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Discouraged to continue Physics, should I just stick with math?

  1. May 4, 2012 #1
    I love physics, I study it even though I know I am not going to be the next Newton, but this is reality here and in college grades are important.

    So here is my dilemma, I excel in mathematics and the math department knows this (I get all the awards and honorable mentions in my year). In fact they treat me like a king and I feel confident and happy about it too.

    However part of me still wants to be a physicist. What's stopping me are two things:

    1) The Physics department in our university has some very tough profs. Last year in an E&M class, eight people enrolled (our university is small) and four of them failed. The thermodynamics here is even worse, averages at 43% to 50% (barely passing) every year. So the graduation rate is low...the physics courses here can seriously damage my gpa, my pride, and academic future.

    2) The tough profs thing isn't the main issue, one of my biggest concern is my ability to understand some concepts and understand physics problems. I've noticed that a lot times, my intuition is very off (especially in E&M) and I find many physics problems to be "vague", like I always feel it's missing some information (perhaps this is just my excuse of not understanding a problem)

    I am in second year, planned for a five-year degree if I go into physics. If I just stick with math, then I can do it four years and I am sure I could go somewhere decent, if I go into physics, not so sure...

    Most of you are probably thinking "tough profs are just one difficulties in life, if you can't overcome them then you shouldn't even be in college" and "you are asking strangers to decide your future?"

    My answer to both question is I don't want to feel crushed by something you love so much and because I am so indecisive I need to hear some advice from people with more experience than me (or have been though this), should I study something I like (math) and excel in it or study something I love (physics) knowing I will be periodically discouraged?

    This is becoming too apologetic, perhaps to myself.

    Thank you for reading and I look forward to hearing from you guys.
     
  2. jcsd
  3. May 4, 2012 #2
    Have you considered transferring to a different university and majoring in physics there?
     
  4. May 6, 2012 #3
    If you excel in maths, and I mean excel, then you are already a step ahead of some other physics students.
    Think about it this way.. Time spent by others wrapping their heads around complex mathematical ideas and techniques can be time spent by you wrapping your head around the physics concepts.
    I feel the same way and math is very natural for me, but I love physics, and I want to study physics and really just put my head down and give it my very best.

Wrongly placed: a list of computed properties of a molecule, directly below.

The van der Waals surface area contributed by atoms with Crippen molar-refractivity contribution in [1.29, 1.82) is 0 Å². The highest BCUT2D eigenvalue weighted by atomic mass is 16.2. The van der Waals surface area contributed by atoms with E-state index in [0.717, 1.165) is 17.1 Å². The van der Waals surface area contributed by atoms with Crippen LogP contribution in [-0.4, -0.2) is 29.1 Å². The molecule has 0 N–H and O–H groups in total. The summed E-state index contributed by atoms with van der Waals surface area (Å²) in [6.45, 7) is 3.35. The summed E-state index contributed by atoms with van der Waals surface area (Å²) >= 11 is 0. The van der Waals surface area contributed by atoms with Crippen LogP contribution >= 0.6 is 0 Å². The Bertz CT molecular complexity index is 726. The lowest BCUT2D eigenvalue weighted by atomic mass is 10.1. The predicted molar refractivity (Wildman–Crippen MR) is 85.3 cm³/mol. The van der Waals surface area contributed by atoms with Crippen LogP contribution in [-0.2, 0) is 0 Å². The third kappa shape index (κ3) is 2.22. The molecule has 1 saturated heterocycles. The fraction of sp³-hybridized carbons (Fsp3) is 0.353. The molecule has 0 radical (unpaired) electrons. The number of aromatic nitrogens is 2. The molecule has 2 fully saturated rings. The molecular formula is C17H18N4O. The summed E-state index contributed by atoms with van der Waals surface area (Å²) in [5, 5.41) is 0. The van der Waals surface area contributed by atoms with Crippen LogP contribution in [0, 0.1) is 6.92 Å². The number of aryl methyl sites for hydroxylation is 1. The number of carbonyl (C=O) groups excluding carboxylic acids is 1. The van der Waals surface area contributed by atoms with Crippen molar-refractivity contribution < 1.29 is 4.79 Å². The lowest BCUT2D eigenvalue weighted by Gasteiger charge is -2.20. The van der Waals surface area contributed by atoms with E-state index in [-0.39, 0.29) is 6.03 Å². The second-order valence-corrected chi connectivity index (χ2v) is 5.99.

I'd say that if you are prepared to do that, then anything's possible. The fact that you have talent is just a head start I guess..
     
  5. May 6, 2012 #4
    Have you considered just get a math degree, but at the same time take as many physics courses that you like as possible? It is possible to graduate with a math degree but move on to graduate school in physics if you have enough physics courses, or have done physics related research.
     
  6. May 6, 2012 #5

    fluidistic

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    Gold Member

    The situation you describe looks pretty similar to the one in Argentina. If the university system works like in Argentina, you could enroll in physics classes and take the tests before the final exam. Since only the final exam count for your mark of the course, you could see how you do in the tests prior to the final exam and then decide whether you want to take the final exam or not. Not taking the final exam won't hurt at all. If you decide not taking any final exam you could continue with your math degree as if you had never taken any physics course.
     
  7. May 10, 2012 #6
    How many physics classes have you taken? Thermodynamics/statistical mechanics is a fourth year class at my university. Everyone I have spoken to about thermodynamics (with no exception) has said that it tends to be a very challenging course for most students. Also I am taking E&M next semester, but I too have found that it takes a little time and a couple of labs to build intuition with E&M so I wouldn't worry too much about that.

    Discouragement is terrible, I am experiencing it right now...but one good thing about it is it helps you to evaluate yourself and truly focus on what your weaknesses/ areas for improvement are. Then you can work on yourself and better yourself which will hopefully build character :) The important thing is to work out any misunderstandings you may have with the subject matter in a timely manner so your grades and performance will not be impacted.

    Good luck with your decision and congratulations on all of your mathematical achievements!
     
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